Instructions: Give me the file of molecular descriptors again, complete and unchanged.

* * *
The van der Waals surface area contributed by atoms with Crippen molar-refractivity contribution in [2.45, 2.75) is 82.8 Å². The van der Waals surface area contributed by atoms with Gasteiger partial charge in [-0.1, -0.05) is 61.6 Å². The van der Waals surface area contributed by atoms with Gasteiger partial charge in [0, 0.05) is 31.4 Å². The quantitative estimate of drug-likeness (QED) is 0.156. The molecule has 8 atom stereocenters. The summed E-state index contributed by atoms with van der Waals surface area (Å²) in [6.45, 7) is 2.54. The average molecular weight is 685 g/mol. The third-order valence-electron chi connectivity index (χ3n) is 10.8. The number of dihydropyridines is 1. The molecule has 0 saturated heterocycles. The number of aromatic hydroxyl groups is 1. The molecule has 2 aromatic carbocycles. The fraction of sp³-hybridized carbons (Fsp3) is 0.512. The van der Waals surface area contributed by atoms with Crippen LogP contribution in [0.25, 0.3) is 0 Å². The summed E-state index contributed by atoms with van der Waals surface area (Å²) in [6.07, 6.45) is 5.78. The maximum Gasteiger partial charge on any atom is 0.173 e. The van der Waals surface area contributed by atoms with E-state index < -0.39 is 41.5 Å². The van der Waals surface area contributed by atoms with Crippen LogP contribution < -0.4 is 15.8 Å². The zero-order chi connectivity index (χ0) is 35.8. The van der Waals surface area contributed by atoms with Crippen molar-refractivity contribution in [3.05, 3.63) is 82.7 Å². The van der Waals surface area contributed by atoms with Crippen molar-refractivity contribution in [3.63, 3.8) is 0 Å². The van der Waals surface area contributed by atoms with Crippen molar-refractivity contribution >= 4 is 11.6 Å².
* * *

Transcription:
The van der Waals surface area contributed by atoms with Crippen molar-refractivity contribution in [2.45, 2.75) is 82.8 Å². The van der Waals surface area contributed by atoms with Gasteiger partial charge in [-0.1, -0.05) is 61.6 Å². The van der Waals surface area contributed by atoms with Gasteiger partial charge in [0, 0.05) is 31.4 Å². The quantitative estimate of drug-likeness (QED) is 0.156. The molecule has 8 atom stereocenters. The summed E-state index contributed by atoms with van der Waals surface area (Å²) in [6.45, 7) is 2.54. The average molecular weight is 685 g/mol. The third-order valence-electron chi connectivity index (χ3n) is 10.8. The number of dihydropyridines is 1. The molecule has 0 saturated heterocycles. The number of aromatic hydroxyl groups is 1. The molecule has 2 aromatic carbocycles. The fraction of sp³-hybridized carbons (Fsp3) is 0.512. The van der Waals surface area contributed by atoms with Crippen LogP contribution in [0.25, 0.3) is 0 Å². The summed E-state index contributed by atoms with van der Waals surface area (Å²) in [6.07, 6.45) is 5.78. The maximum Gasteiger partial charge on any atom is 0.173 e. The van der Waals surface area contributed by atoms with E-state index < -0.39 is 41.5 Å². The van der Waals surface area contributed by atoms with Crippen LogP contribution < -0.4 is 15.8 Å². The zero-order chi connectivity index (χ0) is 35.8. The van der Waals surface area contributed by atoms with Crippen molar-refractivity contribution in [3.05, 3.63) is 82.7 Å². The van der Waals surface area contributed by atoms with Crippen molar-refractivity contribution in [3.63, 3.8) is 0 Å². The van der Waals surface area contributed by atoms with Crippen molar-refractivity contribution >= 4 is 11.6 Å².